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Midsummer [a play with songs]: a review

October 19, 2012

Midlife crisis is difficult to explain but easy to understand, and when it’s encountered safely as a seat-belted, risk-free, guided whirlwind tour, the sort of vicarious experience that results from theatre done well, it can also be very VERY funny. Cathartic case in point: Midsummer [a play with songs], the internationally acclaimed romantic comedy that has launched the new season in the Shumiatcher Sandbox Series as a laugh-out-loud roll in the sack that is energized and energizing. Moments after the actors have taken their final bows in the Templeton Studio Cabaret, you’ll wish they’d return to the stage, start at the top of the show, and do it all over again. Treat yourself. Go and see it!

This production of the David Greig-Gordon McIntyre collaboration, a smash hit at the Edinburgh Festival Fringe in 2009, serves as director Michael Scholar Jr.’s introduction as artistic associate at the Globe, and he comes on like gangbusters. He couldn’t ask for a stronger first impression. It also marks the Globe debut of the Edmonton-based Clinton Carew, who, having found his way to Regina once, has no excuse now not to return again, the sooner the better. Amy Matysio, the other actor in this clever two-hander, is a familiar face to local audiences, and this is arguably her finest performance. Carew plays a car salesman named Bob, a small-time crook who manages to stay one step ahead of the law and only half a step ahead of the mob (or whatever they call it in Edinburgh) and Matysio is Helena, a lawyer who seduces him and thus sets in motion not merely a weekend-long affair but a sequence of misadventures that takes them from sex with no strings attached to a love that binds, both puns intended.

Tempting as it is, I won’t share the specifics, because the impact of this show is in its revelations. It is non-stop punchlines and plot twists, except for the songs, and sometimes even they include punchlines and plot twists. Suffice it to say, Midsummer could just as easily be called a coming-of-age story as a play about midlife crisis, and the bottom-line conclusion is that, yes, change is possible, it CAN happen. It’s an uplifting piece, if you will, and the impressive thing about this particular production is that it’s so smooth and seamless despite a ridiculously short preparation period of two weeks. Under the circumstances, allowances could be made here for a show that was under-rehearsed, but Scholar’s presentation requires no such apologies. The pace is fast, the scenes shift frequently back and forth in time, the ambiance flip-flops between unabashed hilarity and tender poignancy, and yet Matysio and Carew stay in sync every step of the way, which is crucial to the show’s success. They find the humanity in their characters, and portray them so vividly that you can’t help but like Helena and Bob, even though, initially at least, they give you plenty of reasons NOT to like them.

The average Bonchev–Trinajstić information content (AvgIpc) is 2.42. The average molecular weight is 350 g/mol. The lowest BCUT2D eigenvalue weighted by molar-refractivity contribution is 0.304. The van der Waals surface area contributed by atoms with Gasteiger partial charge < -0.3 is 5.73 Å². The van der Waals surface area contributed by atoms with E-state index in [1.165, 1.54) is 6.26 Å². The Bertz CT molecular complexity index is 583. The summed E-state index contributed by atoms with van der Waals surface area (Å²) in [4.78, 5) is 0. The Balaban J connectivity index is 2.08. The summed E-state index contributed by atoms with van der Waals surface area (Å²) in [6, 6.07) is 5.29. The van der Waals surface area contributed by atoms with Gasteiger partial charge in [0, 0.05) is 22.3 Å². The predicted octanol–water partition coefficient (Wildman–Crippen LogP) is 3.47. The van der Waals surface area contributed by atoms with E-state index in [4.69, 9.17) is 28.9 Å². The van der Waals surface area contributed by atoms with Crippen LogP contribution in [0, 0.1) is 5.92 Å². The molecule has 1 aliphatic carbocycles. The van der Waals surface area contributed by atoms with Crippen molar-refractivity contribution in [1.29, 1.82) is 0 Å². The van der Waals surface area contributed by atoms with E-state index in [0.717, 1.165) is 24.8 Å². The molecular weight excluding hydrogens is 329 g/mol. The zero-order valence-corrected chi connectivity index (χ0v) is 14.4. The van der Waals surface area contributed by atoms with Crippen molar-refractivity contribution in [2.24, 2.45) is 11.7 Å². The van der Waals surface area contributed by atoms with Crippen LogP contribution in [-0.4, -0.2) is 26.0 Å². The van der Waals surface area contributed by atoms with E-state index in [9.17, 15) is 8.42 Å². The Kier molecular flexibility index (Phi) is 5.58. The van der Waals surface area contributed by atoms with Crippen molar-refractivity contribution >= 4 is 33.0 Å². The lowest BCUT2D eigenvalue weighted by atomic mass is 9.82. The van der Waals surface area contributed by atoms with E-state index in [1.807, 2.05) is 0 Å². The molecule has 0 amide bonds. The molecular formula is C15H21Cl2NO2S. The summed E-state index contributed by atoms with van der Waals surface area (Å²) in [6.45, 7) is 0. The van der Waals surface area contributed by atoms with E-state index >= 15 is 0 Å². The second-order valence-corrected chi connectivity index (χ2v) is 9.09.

Along with portraying the two central characters, Carew and Matysio occasionally speak directly to the audience as narrators, in soft Scottish accents, and they also take turns supporting their partner by creating the minor characters that facilitate the storytelling. And what storytelling it is! The sexy love story is paramount, of course, but the script also segues into social commentary, psychological probing of this and that, and at one point a parody of the romantic-comedy genre itself, not to mention a spoof of pop culture in the late 20th century. But Midsummer does not advocate, and it’s by no means didactic. Even if you take nothing home with you, the 90 minutes you’ve just spent in the theatre is more than sufficient reward.

Under the guidance of musical director Jeremy Sauer, Carew plays an acoustic guitar that brings a troubadour element to the show (at times he reminded me of Bruce Springsteen in one of his unplugged phases) and Matysio provides accompaniment on harmonium, ukelele and various hand-held percussion instruments (but not all at once.) Midsummer requires the performers to deliver some very distinct images to the audience, and that is accomplished not only through dialogue but with music and lyrics as well. This production is presented on a small thrust stage, and the dominant piece in the set, designed by Crystal L. Spicer, is a platform that serves as everything from bench to bar to bed. Costume designer Emma Williams has dressed Bob in a uniform of black boots, bluejeans, T-shirt and light windbreaker, and Helena is seen in red dress and high heels for the first half of the show and then a layered pink bridesmaid’s gown the rest of the way. Patrick James’s lighting design delineates the shifts not only in time and place but also in mood.

Midsummer [a play with songs] runs from Oct 18 – 27, 2012. Tickets for this production start at $20 (plus GST) and can purchased through the Globe Theatre website.

For more information or to purchase tickets, visit the Globe Theatre website at

Nick Miliokas is a freelance writer and editor based in Regina. You can reach him by email at

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